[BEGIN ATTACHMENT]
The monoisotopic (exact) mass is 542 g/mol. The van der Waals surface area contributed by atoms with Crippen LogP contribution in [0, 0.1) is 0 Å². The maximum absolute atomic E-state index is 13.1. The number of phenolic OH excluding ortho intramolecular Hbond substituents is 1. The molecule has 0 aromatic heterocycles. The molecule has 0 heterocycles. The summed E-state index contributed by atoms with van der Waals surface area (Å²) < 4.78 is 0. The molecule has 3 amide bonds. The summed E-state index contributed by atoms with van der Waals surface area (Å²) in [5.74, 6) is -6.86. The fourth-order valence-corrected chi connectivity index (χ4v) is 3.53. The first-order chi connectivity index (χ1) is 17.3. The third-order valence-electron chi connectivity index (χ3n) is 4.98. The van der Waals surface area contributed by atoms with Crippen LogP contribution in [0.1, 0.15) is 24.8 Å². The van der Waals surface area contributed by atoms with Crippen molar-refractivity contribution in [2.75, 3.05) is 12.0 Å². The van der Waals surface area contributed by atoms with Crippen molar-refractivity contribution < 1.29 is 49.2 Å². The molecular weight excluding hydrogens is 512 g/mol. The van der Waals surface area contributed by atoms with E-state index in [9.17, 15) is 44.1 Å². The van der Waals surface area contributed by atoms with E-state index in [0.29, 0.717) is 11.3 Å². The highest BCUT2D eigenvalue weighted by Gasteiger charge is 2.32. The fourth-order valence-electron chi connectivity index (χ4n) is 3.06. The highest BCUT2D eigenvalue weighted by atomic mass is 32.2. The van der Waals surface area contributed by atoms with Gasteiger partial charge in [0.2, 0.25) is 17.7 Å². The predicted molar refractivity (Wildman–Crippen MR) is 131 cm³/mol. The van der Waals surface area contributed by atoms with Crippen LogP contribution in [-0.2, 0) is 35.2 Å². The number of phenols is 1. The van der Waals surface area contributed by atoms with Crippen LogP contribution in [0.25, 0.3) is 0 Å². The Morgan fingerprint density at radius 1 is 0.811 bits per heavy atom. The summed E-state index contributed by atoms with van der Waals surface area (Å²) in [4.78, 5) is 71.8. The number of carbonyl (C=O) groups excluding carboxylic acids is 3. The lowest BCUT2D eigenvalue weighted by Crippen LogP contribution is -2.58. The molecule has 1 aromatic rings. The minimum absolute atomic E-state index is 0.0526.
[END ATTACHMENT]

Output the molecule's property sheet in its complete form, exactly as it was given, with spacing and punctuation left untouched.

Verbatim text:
The monoisotopic (exact) mass is 542 g/mol. The van der Waals surface area contributed by atoms with Crippen LogP contribution in [0, 0.1) is 0 Å². The maximum absolute atomic E-state index is 13.1. The number of phenolic OH excluding ortho intramolecular Hbond substituents is 1. The molecule has 0 aromatic heterocycles. The molecule has 0 heterocycles. The summed E-state index contributed by atoms with van der Waals surface area (Å²) < 4.78 is 0. The molecule has 3 amide bonds. The summed E-state index contributed by atoms with van der Waals surface area (Å²) in [5.74, 6) is -6.86. The fourth-order valence-corrected chi connectivity index (χ4v) is 3.53. The first-order chi connectivity index (χ1) is 17.3. The third-order valence-electron chi connectivity index (χ3n) is 4.98. The van der Waals surface area contributed by atoms with Crippen LogP contribution in [0.1, 0.15) is 24.8 Å². The van der Waals surface area contributed by atoms with Crippen molar-refractivity contribution in [2.75, 3.05) is 12.0 Å². The van der Waals surface area contributed by atoms with Crippen molar-refractivity contribution < 1.29 is 49.2 Å². The molecular weight excluding hydrogens is 512 g/mol. The van der Waals surface area contributed by atoms with E-state index in [9.17, 15) is 44.1 Å². The van der Waals surface area contributed by atoms with E-state index in [0.29, 0.717) is 11.3 Å². The highest BCUT2D eigenvalue weighted by Gasteiger charge is 2.32. The fourth-order valence-electron chi connectivity index (χ4n) is 3.06. The highest BCUT2D eigenvalue weighted by atomic mass is 32.2. The van der Waals surface area contributed by atoms with Gasteiger partial charge in [0.2, 0.25) is 17.7 Å². The predicted molar refractivity (Wildman–Crippen MR) is 131 cm³/mol. The van der Waals surface area contributed by atoms with Crippen LogP contribution in [-0.2, 0) is 35.2 Å². The number of phenols is 1. The van der Waals surface area contributed by atoms with Crippen LogP contribution in [0.25, 0.3) is 0 Å². The Morgan fingerprint density at radius 1 is 0.811 bits per heavy atom. The summed E-state index contributed by atoms with van der Waals surface area (Å²) in [4.78, 5) is 71.8. The number of carbonyl (C=O) groups excluding carboxylic acids is 3. The lowest BCUT2D eigenvalue weighted by Crippen LogP contribution is -2.58. The molecule has 1 aromatic rings. The minimum absolute atomic E-state index is 0.0526.